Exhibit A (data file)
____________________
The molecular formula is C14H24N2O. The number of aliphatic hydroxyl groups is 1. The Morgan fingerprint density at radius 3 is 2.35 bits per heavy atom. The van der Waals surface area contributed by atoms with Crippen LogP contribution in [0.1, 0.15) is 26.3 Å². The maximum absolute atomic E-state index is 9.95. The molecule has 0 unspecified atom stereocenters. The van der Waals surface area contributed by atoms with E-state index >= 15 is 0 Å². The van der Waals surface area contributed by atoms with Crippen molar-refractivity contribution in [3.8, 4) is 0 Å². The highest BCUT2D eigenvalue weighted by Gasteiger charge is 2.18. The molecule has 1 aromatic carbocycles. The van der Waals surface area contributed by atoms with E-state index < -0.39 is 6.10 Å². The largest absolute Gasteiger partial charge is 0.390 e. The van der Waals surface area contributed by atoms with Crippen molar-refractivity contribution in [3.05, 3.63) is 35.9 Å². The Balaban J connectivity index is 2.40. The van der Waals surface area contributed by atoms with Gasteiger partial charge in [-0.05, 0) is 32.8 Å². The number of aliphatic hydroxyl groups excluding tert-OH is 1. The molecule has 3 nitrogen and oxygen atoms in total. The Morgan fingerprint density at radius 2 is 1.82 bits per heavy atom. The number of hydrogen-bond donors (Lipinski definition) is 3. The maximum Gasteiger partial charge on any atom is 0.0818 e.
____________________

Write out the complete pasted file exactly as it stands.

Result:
The molecular formula is C14H24N2O. The number of aliphatic hydroxyl groups is 1. The Morgan fingerprint density at radius 3 is 2.35 bits per heavy atom. The van der Waals surface area contributed by atoms with Crippen LogP contribution in [0.1, 0.15) is 26.3 Å². The maximum absolute atomic E-state index is 9.95. The molecule has 0 unspecified atom stereocenters. The van der Waals surface area contributed by atoms with E-state index >= 15 is 0 Å². The van der Waals surface area contributed by atoms with Crippen molar-refractivity contribution in [3.8, 4) is 0 Å². The highest BCUT2D eigenvalue weighted by Gasteiger charge is 2.18. The molecule has 1 aromatic carbocycles. The van der Waals surface area contributed by atoms with E-state index < -0.39 is 6.10 Å². The largest absolute Gasteiger partial charge is 0.390 e. The van der Waals surface area contributed by atoms with Crippen molar-refractivity contribution in [3.05, 3.63) is 35.9 Å². The Balaban J connectivity index is 2.40. The van der Waals surface area contributed by atoms with Gasteiger partial charge in [-0.05, 0) is 32.8 Å². The number of aliphatic hydroxyl groups excluding tert-OH is 1. The molecule has 3 nitrogen and oxygen atoms in total. The Morgan fingerprint density at radius 2 is 1.82 bits per heavy atom. The number of hydrogen-bond donors (Lipinski definition) is 3. The maximum Gasteiger partial charge on any atom is 0.0818 e.